Make Mine a Mini, Workflow

Previously, I posted this animated short featuring my illustrations.  In this post, I wanted to share my workflow in After Effects so that I could easily reference what I did, what I learned, and what I think could improve in my workflow moving forward.  This post is also to help my illustration friends who might want to try it, too!

Workflow #1
for the first half of the short
the "overwhelm" sequence

1. Complete final sketch for placement of all items

2. I used a light table to illustrate various elements of the final image in pen & ink individually (so they're not touching or overlapping).

Inked text and brain for final animation.
3- Scan and make a vector composition (placement of all assets/icons) use sketch for reference.

NOTE: Everything that you want to animate individually, needs to be on its own layer (head vs. top of head in my case) and use an artboard that is the size of your final screen to help with proportion.  You don't wanna draw in After Effects.  It's clumsy, and on my computer it's so huge it time-lags to do anything.

4- Bring illustrated assets into project panel of After Effects (file> Import, x-retain layer size> Import)
5- Make a new composition (ctrl+n) at the desired length and specs.
6- Drag your file from the project panel to the timeline area.
7- Convert your file from vector to shape layer (right-click layer in timeline> convert to shape layer)

NOTE: This will explode into 200+ layers in After Effects if you're a rough-line illustrator like me. It's okay.  We will get through this.  If you're a super-clean vector illustrator it's even easier-- also maybe look at Flash as a simpler solution than AE.

8- Carefully separate layers into groups (took a long time with such tiny pieces in my artwork).
9- Then form groups into Pre-Comps (mini animation canvases).  Assign the anchor point to the right part of each element (Y).  Make sure all elements are where you want them to be at the end.

Tips on Animation
  • Let your storyboard be your guide.
  • Work backward from your storyboard key images.
  • I think about the biggest movements and mark where I want those actions to hit on the timeline using the markers.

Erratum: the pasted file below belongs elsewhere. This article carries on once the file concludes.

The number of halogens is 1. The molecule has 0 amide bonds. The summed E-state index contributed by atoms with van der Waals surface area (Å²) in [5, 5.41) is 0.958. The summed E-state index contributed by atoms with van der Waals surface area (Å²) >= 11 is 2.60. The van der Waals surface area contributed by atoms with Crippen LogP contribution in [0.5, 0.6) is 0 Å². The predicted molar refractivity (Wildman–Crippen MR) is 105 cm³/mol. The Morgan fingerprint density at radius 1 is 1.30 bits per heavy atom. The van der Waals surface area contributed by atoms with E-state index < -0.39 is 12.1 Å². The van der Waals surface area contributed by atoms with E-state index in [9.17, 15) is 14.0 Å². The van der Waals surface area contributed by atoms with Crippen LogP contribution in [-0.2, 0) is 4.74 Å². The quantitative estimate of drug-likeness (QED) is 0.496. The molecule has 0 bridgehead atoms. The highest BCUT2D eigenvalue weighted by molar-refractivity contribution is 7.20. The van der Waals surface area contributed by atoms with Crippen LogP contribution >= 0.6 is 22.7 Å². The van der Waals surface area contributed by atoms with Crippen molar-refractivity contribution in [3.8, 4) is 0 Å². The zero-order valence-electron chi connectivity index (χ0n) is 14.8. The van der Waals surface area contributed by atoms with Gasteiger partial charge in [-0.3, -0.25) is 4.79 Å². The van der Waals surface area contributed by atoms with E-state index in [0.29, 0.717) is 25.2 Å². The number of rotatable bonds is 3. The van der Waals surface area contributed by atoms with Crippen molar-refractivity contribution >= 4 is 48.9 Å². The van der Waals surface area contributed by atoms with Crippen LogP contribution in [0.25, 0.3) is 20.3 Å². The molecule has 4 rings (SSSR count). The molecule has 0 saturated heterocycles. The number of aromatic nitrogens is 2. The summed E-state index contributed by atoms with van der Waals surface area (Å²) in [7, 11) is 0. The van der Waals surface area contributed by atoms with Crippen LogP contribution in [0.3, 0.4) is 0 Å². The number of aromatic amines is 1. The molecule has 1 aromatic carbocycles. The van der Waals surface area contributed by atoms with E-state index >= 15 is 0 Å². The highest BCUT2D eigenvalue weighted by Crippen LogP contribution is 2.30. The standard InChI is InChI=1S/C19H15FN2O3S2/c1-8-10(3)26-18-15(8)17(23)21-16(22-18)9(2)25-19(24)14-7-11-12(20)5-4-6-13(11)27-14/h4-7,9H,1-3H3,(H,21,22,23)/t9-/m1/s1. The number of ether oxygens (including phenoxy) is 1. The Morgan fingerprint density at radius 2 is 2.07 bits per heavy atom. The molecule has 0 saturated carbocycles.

• It's easier if you already have music to match the movement.
  • Then, I work between the markers.  I go through each pre-comp to animate each item individually, then as a group, and lastly, each section until satisfied.
  • To export hit Ctrl+m to render queue and click"render".
  • Lastly, I put the rendered clips together in MovieMaker... You do not want to do any real editing in MovieMaker so be sure your clip is the approximate right length, your transition in and out is the way you want it to look, and that your text is the correct size. Windows Movie Maker is really easy to use, but you cannot control details very well.

Workflow #2
for the second half of the short
the "ibis hideaway" sequence (as shown above)

1- Used my final pattern "Ibis Hideaway" as layout for my final composition
2- separated each layer (30+) into .png files with transparency exported from Illustrator

Note: I preserved the artboard size for each item.  I thought this would help with placement in AE and it did, but it makes anchor points really critical and you can't use the shotcut "ctrl+alt+home" to automatically center the anchor point for each object b/c it's the size of the artboard. Plus it's annoying to select items when you do this.  But, I did like that it created a more manageable series of layers and pre-comps.

See what I mean about preserving the artboard?

3- In AE, import files into the Project Panel and make a new composition.
4- Drag your files from the project panel to the timeline area.

5- Form layers into groups (took a long time with such tiny pieces in my artwork).
6- Then form groups into Pre-Comps (mini animation canvases).  Assign the anchor point to the right part of each element (Y).  Make sure all elements are where you want them to be at the end.

- - - -
I asked Jake Bartlett of the "Animating With Ease" Skillshare Class about his workflow after he's done animating, and here's what he had to say:
...I use Adobe Premiere for all of my editing needs. It works wonderfully with all of the other Adobe products and is extremely robust. For still titles, I use the built in title maker, and for anything animated or more designed, I'll use AE or Illustrator. The workflow depends on the project, but if I'm animating to music or a VO track I typically will edit the audio first in Premiere, and then copy and paste the audio clips directly from my Premiere sequence into a composition in After Effects. That way I have the audio reference inside AE while I'm animating. Hope that helps!
Thoughts, Questions, etc.

Moving forward, I liked the simplicity of the second workflow.  Pre-grouping the elements that I knew were not going to need individual animation saved me a lot of time.  It sacrificed control, and in some cases visual quality - one of the butterflies came in pixelated and I don't know why. I must not have used the same settings as with the other .png files.

If I do a character or puppet animation I would need to export each element of the figure as a transparent .png illustrated in either PS or AI.  I think it could work, and then I'd use the anchor points like the hinges we made in paper animation!  So excited.

If you know of a better way to get raster or complex vector images into AE, or if I glaringly forgot or missed something, please do not hesitate to e-mail or comment and let me know.  I'm just getting into AE and would love to use my time as efficiently as possible so any advice is welcomed!
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